Tuesday, August 23, 2005

The Closer

TNT has been promoting the heck out of this series. I've seen ads for it every time I've gone to the the movies this summer, but I've never tried to watch it. Last night found me in front of the TV and nothing else on, so I sat through it.

I can't exactly reommend it, or condemn it, but the episode (#10) was interesting for a few reasons. Kyra Sedgwick and her "Priority Homicide" team at LAPD are investigating the murder of an Iranian national. This murder draws the attention of the FBI. The plot, actually, wasn't so interesting as the way the story was developed. The audience, of course, has a presumption where an Iranian is involved: terrorist. The writers played that angle, slowly revealing a story of a man who had become more political after the invasion of Iraq. But it was the treatment of the FBI agents that was most telling.

First, we learn the FBI is interested in the murdered man because he had $2 million, which they think he was using to fund terrorist activities; or so you think. It turns out the money came from the FBI, and they were going to track its movement through channels that presumably included either drug dealing or funding of terrorist activities. But then their informant was killed, and the money disappeared. They want their money back.

Enter the angry son, and the wife in headscarf and head to toe clothing (no burqa, however). Son is an angry young man who wants to send Mom back to Iran, and who may himself be involved in terrorist activities (aren't all Muslims?). Eventually Kyra and the FBI find out where the money is, and son is arrested and, we are told, sent to Egypt.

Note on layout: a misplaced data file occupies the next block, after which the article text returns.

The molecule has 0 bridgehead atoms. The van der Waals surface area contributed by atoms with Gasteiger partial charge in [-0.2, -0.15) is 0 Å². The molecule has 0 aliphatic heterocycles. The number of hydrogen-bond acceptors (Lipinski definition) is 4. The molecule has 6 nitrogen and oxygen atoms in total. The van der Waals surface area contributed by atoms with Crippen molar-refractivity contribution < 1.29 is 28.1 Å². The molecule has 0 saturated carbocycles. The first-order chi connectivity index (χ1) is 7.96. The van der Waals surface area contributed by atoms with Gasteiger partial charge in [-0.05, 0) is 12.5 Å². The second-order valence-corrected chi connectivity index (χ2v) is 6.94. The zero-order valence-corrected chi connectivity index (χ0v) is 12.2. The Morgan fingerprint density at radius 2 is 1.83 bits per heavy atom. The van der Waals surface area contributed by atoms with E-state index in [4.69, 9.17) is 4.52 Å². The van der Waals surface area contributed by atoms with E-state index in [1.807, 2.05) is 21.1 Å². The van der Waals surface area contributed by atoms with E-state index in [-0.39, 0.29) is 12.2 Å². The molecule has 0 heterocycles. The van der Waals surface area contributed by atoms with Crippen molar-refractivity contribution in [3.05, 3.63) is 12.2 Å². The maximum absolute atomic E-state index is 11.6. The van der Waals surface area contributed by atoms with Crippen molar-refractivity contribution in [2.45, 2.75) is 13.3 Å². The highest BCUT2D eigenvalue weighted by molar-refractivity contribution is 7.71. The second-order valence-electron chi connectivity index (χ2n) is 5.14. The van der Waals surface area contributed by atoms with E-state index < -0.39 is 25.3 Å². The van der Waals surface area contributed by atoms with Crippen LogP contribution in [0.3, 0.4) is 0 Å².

Now all along, Kyra Sedgwick has made pointed remarks to the FBI liaison agent working with her about Gitmo and torture. At one point she even confronts another FBI agent with the assertion that torture doesn't produce good information (she is, apparently, the expert at getting criminals to confess). Jump to the end of the story, where Sedgwick reveals to us (and her team) that the wife's lover murdered the husband so he couldn't take her back, as the wife tearfully says, "to the 17th century!" It was the husband who planned to return the family to Iran, it seems. But again, that's the plot. The devil here is clearly in the details.

In the interrogation of the wife, her lover tries to convince her to stop talking and ask for a lawyer. But Sedgwick as a trump card: she tells Mom that her son has been arrested and sent to Egypt. Mom immediately knows what that means. She then tells Mom that if she asks for a lawyer, Sedgwick will turn the whole affair over to the FBI. But if she cooperates? Well, son will be brought back to America.

Got it? Extraordinary rendition, terrorism, torture? But no one is a terrorist, and the murder was simply to end a marriage she apparently couldn't concieve of ending in divorce court. All the elements from the headlines are in play, but the story is a simple Perry Mason plot in the end. And through it all the FBI looks particularly dirty (at one point the FBI agent tells the son to review the PATRIOT act, because there are lots of things, he implies, that the FBI can do to the son). Well, that last part you might expect, too; LAPD is the "star" of this vehicle, the FBI should come off as "bad cop." But then, once the wife has confessed to the crime and to where the $2 million is, the FBI steps in and takes her away. She's dragged out tearfully pleading with Kyra Sedgwick to "save my son!" Kyra, of course, is both aghast, and powerless.

Drama, indeed. Not exactly film noir; but a fair simulacrum, for these times.

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